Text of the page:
Councillors in the Vale of Glamorgan have unanimously rejected an application to test drill for shale gas in the county.
Analysis by Andy Chyba
This represents a total vindication of the stance we have taken from the outset of this campaign back in January 2011.
It also represents a triumph for people power, with the local people of Llandow and the Vale being prepared to wrestle with the issues in order to understand them, and then go out and comprehensively win the arguments calmly, rationally and on merit. Louise Evans and the whole ‘Vale Says No!’ team have achieved far more than any political party could achieve in terms of raising awareness of the issues and getting people and, most importantly, the media to engage with the issues.
I would also like to acknowledge the very brave decision taken by the Vale Planning Committee this evening. 10 Conservatives, 5 Labour, 2 Plaid Cymru and 2 Independents make up this committee. To obtain a unanimous verdict is a stunning result, that ought reverberate around the nation. It is a sensational precedent, as I am pretty certain it is the very first time a shale gas test drilling application has been opposed anywhere in the UK.
The main line of argument that I feel has achieved this result is with regard to the lack of any regulatory regime designed specifically for this industry. This was conceded by Coastal Oil & Gas and the Environment Agency at the Scrutiny Committee Meeting on Monday. The Vale Councillors, including Leader Cllr Kemp, recognised that their approval of this industry could well be letting an evil genie out of the bottle with no way of effectively controlling it and no chance of getting it back in the bottle once it was out. They rightly realised that the Welsh Government and Westminster were effectively passing the buck and likely to make them the scapegoats when the inevitable calamities start to happen.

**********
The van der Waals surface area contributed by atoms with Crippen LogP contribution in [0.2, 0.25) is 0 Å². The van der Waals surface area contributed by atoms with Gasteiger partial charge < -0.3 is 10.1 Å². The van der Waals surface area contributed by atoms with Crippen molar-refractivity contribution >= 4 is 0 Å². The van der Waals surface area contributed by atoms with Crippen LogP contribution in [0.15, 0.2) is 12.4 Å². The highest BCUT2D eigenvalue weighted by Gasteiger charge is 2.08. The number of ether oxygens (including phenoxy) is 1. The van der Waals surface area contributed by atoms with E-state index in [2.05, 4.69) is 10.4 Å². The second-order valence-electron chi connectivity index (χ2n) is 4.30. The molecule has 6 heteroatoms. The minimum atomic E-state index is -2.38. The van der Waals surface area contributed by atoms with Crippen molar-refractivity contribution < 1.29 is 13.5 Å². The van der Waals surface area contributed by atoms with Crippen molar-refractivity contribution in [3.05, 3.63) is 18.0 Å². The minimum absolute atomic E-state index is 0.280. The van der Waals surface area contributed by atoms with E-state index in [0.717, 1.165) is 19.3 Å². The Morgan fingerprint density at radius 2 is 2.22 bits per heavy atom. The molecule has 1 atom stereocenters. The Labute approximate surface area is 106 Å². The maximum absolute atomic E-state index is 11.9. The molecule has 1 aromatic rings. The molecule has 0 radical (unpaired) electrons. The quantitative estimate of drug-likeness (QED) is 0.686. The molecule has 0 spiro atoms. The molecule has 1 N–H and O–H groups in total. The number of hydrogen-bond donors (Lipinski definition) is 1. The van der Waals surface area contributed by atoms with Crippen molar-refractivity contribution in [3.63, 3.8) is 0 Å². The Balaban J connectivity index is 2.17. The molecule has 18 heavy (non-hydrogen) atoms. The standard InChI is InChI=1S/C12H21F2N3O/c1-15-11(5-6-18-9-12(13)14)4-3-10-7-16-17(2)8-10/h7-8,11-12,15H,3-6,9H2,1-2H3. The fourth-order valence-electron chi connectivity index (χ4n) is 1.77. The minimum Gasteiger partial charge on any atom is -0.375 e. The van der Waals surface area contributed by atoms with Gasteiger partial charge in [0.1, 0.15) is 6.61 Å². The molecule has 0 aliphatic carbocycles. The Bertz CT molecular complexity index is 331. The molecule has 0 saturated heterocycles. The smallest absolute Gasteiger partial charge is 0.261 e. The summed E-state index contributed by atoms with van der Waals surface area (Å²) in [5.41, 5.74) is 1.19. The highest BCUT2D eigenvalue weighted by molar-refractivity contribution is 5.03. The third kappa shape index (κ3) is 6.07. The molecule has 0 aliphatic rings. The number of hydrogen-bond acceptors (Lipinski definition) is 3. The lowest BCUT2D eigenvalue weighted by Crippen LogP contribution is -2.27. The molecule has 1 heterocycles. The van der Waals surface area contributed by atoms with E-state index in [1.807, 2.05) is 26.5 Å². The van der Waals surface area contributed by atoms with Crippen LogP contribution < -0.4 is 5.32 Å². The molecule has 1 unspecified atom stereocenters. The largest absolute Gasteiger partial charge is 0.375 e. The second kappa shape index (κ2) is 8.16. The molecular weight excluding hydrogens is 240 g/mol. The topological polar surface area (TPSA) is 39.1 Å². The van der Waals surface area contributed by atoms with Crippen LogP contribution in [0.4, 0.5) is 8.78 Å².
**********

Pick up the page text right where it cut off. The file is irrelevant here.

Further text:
They also rightly recognised the sound logic behind our argument that test drilling applications should not be considered in isolation. They are simply the first step in an integrally linked set of stages to full production. If there is no chance of allowing subsequent stages, there is no point in allowing the first stage. History tells us that the other side will force through the counter-argument; that if you allow them to invest huge resources in stage one, you cannot waste all that investment by not allowing the subsequent stages. The Vale Councillors accepted this argument against the advice of their Planning Officer, whose tick box sheets presumably cannot cope with ‘big picture’ thinking.
These are messages that need to be delivered loud and clear to town halls across the land. The precedent has now been set. Councillors do not need to bow to the advice of their box ticking, rubber stamping Planning Officers. They can determine what is right and wrong by calling in evidence from people who know what they are talking about, rather than feign understanding and vote in accordance to the party line.
The Vale of Glamorgan Planning Committee have struck a real blow for local democracy, and have proven themselves to be people of true integrity and with the strength to challenge the systems they are asked to operate within – systems designed to let the exploiters and developers to have it all their own way at our expense most of the time.
This decision will strengthen the campaigns against the many and varied threats represented by the frackers, not just in the Vale, but across the land.
The next big question is how will the Welsh Government and Westminster respond to this slap across the face for their complacency to date?
Analysis by Iolo AP Dafydd, BBC Wales environment correspondent
“Almost all councillors spoke of their fears about pollution if fracking for shale gas took place following a positive outcome to test drilling in Llandow.
Several said they felt the planning committee needed advice and guidance from the Welsh government as well as the UK government, because drilling for shale gas was of national importance.
Some councillors said they felt the Welsh government was passing the buck by insisting the councillors had enough power and control to make their own decision, whether that be test-drilling or possibly in future fracking for shale gas.
Most said they accepted there will be an appeal. Cliff Patten – a planning consultant for Coastal Oil and Gas – affirmed after the meeting it was likely.
Many councillors also felt a public inquiry was needed.”